Launched in 2015, Bonsai helps 100,000+ of the world's top freelancers run better businesses with simple, beautiful, and automated proposals, contracts, time tracking, invoices, and expenses. Founders Matt Brown and Matt Nish have a built remote team of former freelancers.
We chatted with Matt Brown about:
One of the key ingredients to Bonsai's success, is that the team is made up of former freelancers. They are their own product's persona: the best positioned to understand the problems they're solving for their users.
It's no surprise then, that even as they've built a company and a team, they've maintained some major components of the freelance lifestyle: Bonsai doesn't have a single office and the entire team is remote, distributed across the US, Brazil, Thailand, and France.
Matt explains that this freelance mindset is part of their company's DNA: "We've hired people who are not only comfortable with remote, but who are very 'full stack' and entrepreneurial. Because we're a small team, individuals are responsible for metrics that represent huge parts of the company, like user acquisition, customer satisfaction, or retention."
This work culture makes for an extremely autonomous group of people but that doesn't mean efficient collaboration isn't crucial to how they run their business. Matt put it best, "On the one hand, everyone is very individualistic and capable of making huge improvements and experiments on their own. On the other hand, it's critical to keep the team aware of what you're working on, since someone may be able to improve or accelerate whatever you're working on."
Bonsai strikes a manager's dream balance: a team of autonomous, responsible individuals who help and build on each other's feedback. It's the magic of teamwork combined with the freedom of a freelancer.
Perhaps even more so than your average team, Bonsai expects their team collaboration to be efficient. As freelancers, they know that uninterrupted focus is precious and crucial to delivering quality work. But no matter how intensely you feel about efficient collaboration, if you're not using the right tools, you'll likely run into frustrations.
This seems to be most often the case when it comes to knowledge and content management in teams. If your team is having issues finding the right information, the rest of its collaboration efforts will suffer.
Picture this scenario: you're looking for a document, you have no idea where to look, you ping someone in Slack asking for it, they lose 5 minutes finding it and sending it to you. Rinse and repeat. This is just one of the very familiar scenarios teams experience. The number of scenarios multiplies for remote teams where asking for something isn't as easy as speaking out loud in an open space.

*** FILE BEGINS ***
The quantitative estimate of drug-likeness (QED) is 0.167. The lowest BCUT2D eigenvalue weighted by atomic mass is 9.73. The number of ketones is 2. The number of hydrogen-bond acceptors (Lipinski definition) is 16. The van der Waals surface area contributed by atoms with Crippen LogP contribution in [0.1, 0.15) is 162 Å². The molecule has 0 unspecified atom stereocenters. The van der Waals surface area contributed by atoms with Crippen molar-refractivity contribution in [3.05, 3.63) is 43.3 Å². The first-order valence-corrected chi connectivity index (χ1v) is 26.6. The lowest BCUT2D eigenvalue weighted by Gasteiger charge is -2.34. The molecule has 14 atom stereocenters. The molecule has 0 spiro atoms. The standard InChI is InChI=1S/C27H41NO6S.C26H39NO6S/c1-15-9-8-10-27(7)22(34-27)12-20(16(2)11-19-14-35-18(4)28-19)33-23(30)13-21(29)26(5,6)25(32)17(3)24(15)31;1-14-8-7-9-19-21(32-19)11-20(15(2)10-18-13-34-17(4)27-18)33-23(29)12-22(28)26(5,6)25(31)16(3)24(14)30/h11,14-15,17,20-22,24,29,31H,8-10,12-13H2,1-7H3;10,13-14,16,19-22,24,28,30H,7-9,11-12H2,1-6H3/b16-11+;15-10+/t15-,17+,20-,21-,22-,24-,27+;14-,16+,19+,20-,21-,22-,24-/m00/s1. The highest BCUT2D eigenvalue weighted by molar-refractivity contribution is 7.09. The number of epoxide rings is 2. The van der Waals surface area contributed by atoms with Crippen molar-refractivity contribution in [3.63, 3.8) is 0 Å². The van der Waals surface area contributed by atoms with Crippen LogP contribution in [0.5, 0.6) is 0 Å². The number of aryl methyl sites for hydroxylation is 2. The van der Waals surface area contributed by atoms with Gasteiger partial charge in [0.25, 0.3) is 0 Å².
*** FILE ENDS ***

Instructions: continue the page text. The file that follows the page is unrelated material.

This was the case at Bonsai: "We used a mix of way too many tools: Slack, Google Docs, Dropbox Paper, Github issues, Evernote, etc. Each team and person had their own preference, and none of these tools perfectly fit our needs. Github issues were great for bugs and small specs, but totally failed for larger specs. Dropbox Paper was fine for recurring documentation, but no one really used it beyond that."
When the team found Slite, they immediately saw its potential to fit all of the use cases for their content management and creation. "It neatly fits individual note-taking, small team collaboration, and reporting and documentation across the company." Their use cases of Slite are wide-ranging: from weekly team updates, product roadmap, one on ones, and even hiring. You can check out some free templates for these use cases over here.
They didn't just solve a big collaboration pain that they were experiencing, but they also noticed they were creating new habits: documenting more of their thoughts and processes. This proves to be incredibly helpful, especially since they're dispersed across continents.
"We loved that Slite was flexible enough to meet everyone's use case and adapt to the way our company worked, while still encouraging us to be more collaborative," Matt told us.
But how did he convince them to use Slite? We all know it's tough to onboard a team on yet another collaborative tool. At Bonsai it was pretty easy and gradual: "We started with a single use case (weekly team meetings) so people could experience editing, collaboration, and viewing documents with Slite, and then slowly people added other channels and used it for their own purposes."
Bonsai pro tip: start using Slite for your team meeting notes to let your team members get a hang of the tool before you expand your use cases to product specs, onboarding docs, processes etc.
We're excited to help Bonsai continue to grow their business as a distributed team!